13th October 2008
Dr Titus Mathe said that, although the country had a range of alternative fuels available, biodiesel was very comparable to petrol and diesel in terms of energy content. It also offered a favourable impact on energy security, as it could be locally produced.
Mathe stated that implementing biodiesel in the transport sector would offer up the potential for upstream job creation, especially in rural areas. “Biodiesel can also make use of existing infrastructure, so there is not much we have to invest in terms of infrastructure.”
Compared with vehicles fuelled with conventional diesel an petrol, biodiesel offered up a 78% reduction in carbon dioxide emissions, and a 10% to 48% reduction in particulate matter. Carbon monoxide emissions were also reduced by 47%.
He noted, however, that biofuel production had to be monitored to ensure that producers were not using food crops or farm areas dedicated to food crops, for producing biofuel.
Liquid petroleum gas (LPG) was rated as South Africa’s second best option for alternative transport fuel. It was readily available and safe to use, while also offering up significant reductions in greenhouse gas emissions.
Mathe stated that although LPG was readily available, the product itself had not taken off in the local market. However, he did not offer up an explanation for this.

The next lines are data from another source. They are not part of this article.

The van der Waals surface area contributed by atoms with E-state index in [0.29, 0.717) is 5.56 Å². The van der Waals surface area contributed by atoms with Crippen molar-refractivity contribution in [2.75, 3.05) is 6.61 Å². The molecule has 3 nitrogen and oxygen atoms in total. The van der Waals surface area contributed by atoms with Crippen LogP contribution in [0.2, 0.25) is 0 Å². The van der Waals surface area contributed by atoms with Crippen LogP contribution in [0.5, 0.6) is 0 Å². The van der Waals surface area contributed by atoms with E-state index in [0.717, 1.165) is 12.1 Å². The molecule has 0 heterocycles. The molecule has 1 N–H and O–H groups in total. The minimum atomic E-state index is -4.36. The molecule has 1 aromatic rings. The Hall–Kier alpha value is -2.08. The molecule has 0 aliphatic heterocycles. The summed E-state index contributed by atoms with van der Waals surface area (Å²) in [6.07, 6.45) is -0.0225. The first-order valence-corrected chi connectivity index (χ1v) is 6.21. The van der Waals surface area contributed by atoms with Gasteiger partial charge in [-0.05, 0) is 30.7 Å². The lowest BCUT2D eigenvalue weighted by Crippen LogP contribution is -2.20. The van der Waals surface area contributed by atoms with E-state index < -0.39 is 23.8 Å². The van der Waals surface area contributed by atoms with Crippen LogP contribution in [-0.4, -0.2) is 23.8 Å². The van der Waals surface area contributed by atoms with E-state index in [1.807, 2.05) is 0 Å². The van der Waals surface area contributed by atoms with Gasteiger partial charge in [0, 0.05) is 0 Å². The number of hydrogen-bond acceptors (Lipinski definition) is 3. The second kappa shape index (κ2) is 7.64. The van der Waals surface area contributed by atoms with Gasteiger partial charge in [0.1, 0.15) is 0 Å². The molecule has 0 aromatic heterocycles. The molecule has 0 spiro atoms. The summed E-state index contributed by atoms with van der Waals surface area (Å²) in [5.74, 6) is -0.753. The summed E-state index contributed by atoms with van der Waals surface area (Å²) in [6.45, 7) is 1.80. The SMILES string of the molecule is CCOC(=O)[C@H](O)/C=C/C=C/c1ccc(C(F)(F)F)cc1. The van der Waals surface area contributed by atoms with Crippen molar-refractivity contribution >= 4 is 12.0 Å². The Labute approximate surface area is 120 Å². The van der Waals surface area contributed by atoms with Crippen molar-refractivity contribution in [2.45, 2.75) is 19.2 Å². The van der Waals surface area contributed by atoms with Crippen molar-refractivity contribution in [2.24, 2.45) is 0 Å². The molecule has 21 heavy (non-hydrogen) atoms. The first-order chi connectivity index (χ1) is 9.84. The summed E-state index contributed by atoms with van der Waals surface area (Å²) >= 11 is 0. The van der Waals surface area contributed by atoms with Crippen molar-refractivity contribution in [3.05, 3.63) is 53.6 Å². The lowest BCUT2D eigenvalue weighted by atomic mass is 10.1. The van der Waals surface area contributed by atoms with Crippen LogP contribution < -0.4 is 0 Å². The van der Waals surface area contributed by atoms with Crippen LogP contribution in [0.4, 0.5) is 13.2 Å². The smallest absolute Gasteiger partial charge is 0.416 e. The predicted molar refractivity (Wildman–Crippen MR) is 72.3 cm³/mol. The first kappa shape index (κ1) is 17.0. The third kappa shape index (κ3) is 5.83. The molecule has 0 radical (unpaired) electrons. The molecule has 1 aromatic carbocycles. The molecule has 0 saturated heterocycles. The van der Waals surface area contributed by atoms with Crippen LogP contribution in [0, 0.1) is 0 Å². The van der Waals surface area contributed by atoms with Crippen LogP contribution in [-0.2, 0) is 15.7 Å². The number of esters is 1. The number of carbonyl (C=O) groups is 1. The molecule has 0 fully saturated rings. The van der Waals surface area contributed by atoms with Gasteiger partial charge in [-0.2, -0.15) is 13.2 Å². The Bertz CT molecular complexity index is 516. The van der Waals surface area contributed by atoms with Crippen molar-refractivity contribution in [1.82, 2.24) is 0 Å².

Although hydrogen was actively being pursued as an alternative fuel source, it was more suitable to the long-term outlook. “This does not mean that we should stop with they hydrogen research, already there is research and development strategies looking at the cost of producing generic hydrogen.”
Hydrogen also offered zero emissions at the point of use, but greenhouse gases and toxic emission were emitted during the production and transportation of the fuel.
Mathe noted that no regulatory framework was in place yet for a hydrogen fuel economy, and that the fuel was expensive to produce. South Africa also currently has a lack of storage facilities for this gas.
In 2007, South Africa’s demand for liquid transport fuels rose to 23 707-million litres, while State-owned power utility Eskom’s gas turbine power plants demanded about 600-million litres.
Mathe stated that the transportation fuel market represented about 53% of the world’s refinery product demand, and the share of transportation fuels in the oil market was projected to increase further in the coming decades.
“Therefore, transportation fuel demand will increasingly determine the demand for crude oil, affecting the price of crude oil.”
Mathe added that the world energy outlook for 2004 predicted that there was sufficient oil resources in place for the period up to 2030, after which it was unclear how oil production would develop.
“Going into the future, there is going to be a shortage of liquid fuels. There are plans to increase the capacity of liquid fuels, but hopefully the production of alternative fuels would help in mitigating the situation.”
Edited by: Liezel Hill